AFRASO Lecture Invitation
Dr. Shigehiro Sasaki (Graduate School of Letters, Nagoya University):
"They are uninvited visitors": African migrants in Japan
In Japan, the number of residents from African countries is rather few, compared with other foreign residents. The Japanese government does not assume that foreigners are acceptable as unskilled workers except for Koreans, Taiwanese, and Chinese (in relation to forced migration during Imperial Japan) and their descendants, ethnic Japanese or persons of Japanese ancestry. Officially, African migrants are perceived as “uninvited visitors” and consequently their job chances in Japan are very limited. However, the number of African migrants in Japan is increasing, although they account for only 0.5 percent of all registered foreign residents.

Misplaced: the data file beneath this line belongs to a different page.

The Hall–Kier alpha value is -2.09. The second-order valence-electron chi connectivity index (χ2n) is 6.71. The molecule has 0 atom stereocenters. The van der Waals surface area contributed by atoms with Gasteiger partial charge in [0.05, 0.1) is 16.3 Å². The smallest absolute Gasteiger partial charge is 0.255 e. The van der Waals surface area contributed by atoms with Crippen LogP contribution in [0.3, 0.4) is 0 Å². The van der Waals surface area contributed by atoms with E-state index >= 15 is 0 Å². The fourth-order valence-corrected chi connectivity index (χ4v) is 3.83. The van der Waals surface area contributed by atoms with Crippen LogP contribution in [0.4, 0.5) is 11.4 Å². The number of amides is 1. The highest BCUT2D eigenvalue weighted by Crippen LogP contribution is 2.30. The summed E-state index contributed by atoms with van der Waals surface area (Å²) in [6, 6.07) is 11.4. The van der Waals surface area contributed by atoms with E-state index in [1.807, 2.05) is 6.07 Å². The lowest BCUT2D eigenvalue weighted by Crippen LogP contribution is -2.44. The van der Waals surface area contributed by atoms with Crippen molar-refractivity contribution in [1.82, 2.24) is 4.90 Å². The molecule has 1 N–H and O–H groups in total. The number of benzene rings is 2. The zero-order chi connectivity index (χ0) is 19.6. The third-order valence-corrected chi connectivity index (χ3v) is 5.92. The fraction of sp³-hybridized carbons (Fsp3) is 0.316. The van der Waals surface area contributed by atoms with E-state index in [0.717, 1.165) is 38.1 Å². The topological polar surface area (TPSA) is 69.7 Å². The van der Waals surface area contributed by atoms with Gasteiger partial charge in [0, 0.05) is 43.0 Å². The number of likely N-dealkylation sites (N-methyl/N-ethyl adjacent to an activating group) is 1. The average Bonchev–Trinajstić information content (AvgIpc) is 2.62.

Most of the African migrants in Japan come from Nigeria; the second largest group are Ghanaians. They are predominantly men, who are interested in “business”. They come into the country if an opportunity arises, and then try to stay longer or get married to Japanese partners so that they can get residence status and start a business such as exporting secondhand electronic items or car parts to their home countries.